Last November, in my efforts to support pollinators and other insects, I left the leaves on the garden beds. In late fall and throughout winter, maple, oak, and magnolia leaves masked the bare soil of unplanted areas with a colorful, textured blanket that provided insulation and habitat. Now the garden feels like a patch of woodland, which is great for critters, but frustrating, because I can’t see what’s going on beneath the leaves.
Author Archives: Edgings
First Kinglet of the Season
The first kinglet of spring 2023 appeared today, in the river birch as usual. Among the branches, movements, so quick they’re easily mistaken for a trick of the wind or illusion of the eye.
What’s Wrong with Your Plant? First Observe, Then Check Extension Services for Help
Gardening is a belief in the future. You plant, do your best to provide a good environment, cross your fingers, and hope nature will support your view of how the space should look. With living plants as the medium, the process can be tricky. Many plants will flourish in the locations you’ve chosen for them, but others will become diseased and a few may die sooner than expected.
Learning from Nature, Gathering Data – Citizen Science in the Garden
On the day the International Union for the Conservation of Nature announced that migratory monarch butterflies had been added to the IUCN Red List of Threatened Species, I found a monarch caterpillar chewing on milkweed in my garden. An internationally recognized endangered species was reproducing in my suburban garden. Could restoring the environment really be this easy?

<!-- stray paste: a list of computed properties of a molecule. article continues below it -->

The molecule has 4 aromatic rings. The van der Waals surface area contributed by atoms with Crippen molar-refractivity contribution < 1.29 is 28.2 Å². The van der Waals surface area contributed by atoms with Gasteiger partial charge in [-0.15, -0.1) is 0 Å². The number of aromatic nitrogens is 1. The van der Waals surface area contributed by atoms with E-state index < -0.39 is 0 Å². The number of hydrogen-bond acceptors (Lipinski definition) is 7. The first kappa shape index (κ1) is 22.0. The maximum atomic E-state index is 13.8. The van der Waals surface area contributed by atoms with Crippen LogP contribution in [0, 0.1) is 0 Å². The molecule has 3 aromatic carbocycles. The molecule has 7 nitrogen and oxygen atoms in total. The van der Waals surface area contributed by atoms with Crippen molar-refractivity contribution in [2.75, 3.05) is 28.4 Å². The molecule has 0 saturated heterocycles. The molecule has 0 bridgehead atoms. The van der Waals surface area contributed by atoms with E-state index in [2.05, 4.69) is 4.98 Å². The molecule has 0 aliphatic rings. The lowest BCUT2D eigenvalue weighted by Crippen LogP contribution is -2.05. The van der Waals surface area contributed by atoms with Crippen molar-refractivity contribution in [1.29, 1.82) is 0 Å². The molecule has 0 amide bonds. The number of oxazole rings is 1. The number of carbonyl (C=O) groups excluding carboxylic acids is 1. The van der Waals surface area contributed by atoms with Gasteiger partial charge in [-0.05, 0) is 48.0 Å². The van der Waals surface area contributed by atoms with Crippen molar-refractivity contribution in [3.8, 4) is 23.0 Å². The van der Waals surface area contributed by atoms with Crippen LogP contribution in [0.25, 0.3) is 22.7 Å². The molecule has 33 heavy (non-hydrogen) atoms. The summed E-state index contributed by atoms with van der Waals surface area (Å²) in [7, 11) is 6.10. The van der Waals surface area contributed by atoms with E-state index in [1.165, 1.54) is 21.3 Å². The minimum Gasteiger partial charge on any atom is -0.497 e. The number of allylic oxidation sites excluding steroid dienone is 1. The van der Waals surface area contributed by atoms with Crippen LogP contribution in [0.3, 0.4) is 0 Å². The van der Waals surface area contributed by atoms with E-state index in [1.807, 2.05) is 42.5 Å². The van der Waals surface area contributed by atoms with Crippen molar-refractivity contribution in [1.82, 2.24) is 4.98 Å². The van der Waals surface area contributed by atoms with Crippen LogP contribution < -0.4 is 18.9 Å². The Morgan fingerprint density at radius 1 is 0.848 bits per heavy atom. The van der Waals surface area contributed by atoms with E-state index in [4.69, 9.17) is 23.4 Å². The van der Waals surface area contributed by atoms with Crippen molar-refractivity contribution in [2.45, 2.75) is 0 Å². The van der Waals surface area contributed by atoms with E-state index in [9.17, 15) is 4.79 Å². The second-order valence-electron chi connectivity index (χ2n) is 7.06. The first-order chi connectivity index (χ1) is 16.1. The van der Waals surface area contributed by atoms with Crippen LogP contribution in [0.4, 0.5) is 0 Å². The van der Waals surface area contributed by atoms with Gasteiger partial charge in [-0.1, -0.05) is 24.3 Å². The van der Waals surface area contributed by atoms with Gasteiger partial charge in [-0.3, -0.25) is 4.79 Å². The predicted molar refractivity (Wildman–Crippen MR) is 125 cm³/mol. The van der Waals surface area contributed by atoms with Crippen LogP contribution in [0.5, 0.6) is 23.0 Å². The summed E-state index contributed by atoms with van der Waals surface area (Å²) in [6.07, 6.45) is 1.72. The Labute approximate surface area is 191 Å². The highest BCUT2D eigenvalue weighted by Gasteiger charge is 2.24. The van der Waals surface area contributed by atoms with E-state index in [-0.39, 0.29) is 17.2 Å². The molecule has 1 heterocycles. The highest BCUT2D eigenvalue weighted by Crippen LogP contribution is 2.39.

3,500 Square Feet, 25 Species, No Feeders – The Birds in My Backyard
When I first began gardening, setting up a few feeders seemed the best strategy for attracting birds to my backyard. Several years later, my perspective has changed. I decided to take down the feeders to see what would happen.
Leave the Leaves, But Why? Look to the Research
Leave the leaves! It’s an exhortation to gardeners to stop raking and blowing tree, shrub, and perennial leaves that drop in autumn, keeping the leaves in the garden as a natural mulch. If you think about how a forest functions, leaving the leaves makes sense. But does leaving the leaves in a residential garden really help?
Designing a Perennial Garden Bed
Where do I start? It’s a question heard repeatedly in gardening webinars. Or maybe the question really is, how? When you’re contemplating a piece of ground you’d like to convert to a gardened space, how do you figure out which plants to select from the many thousands available? And how do you arrange those plants to create a design? For practice, start with a manageable space.
Reconsidering Peat in the Garden
Whether classified as fen, mire, tropical swamp forest, or permafrost bog, peatlands store more carbon than the vegetation of all other landforms on Earth combined. With their unique ecology and thousand-year histories, peatlands also are places of mystery and beauty. Reconsidering peat in the garden is one way to contribute to their survival.
Designing with Natural Light in the Garden
Intentional or not, natural light affects how we see. It has the power to capture attention, turning an ordinary garden into a memorable experience. Natural light becomes a design element, along with color, texture, landform, and plant type. How can we include this element in a garden design plan and control its impact on what we perceive?
Why It’s Not a Good Idea to Plant a Butterfly Bush
The butterfly bush — Buddleja, or Buddleia, davidii and other species — is a butterfly magnet. An easy to grow, rapidly developing shrub, it seems a good choice for the pollinator garden. But it’s not.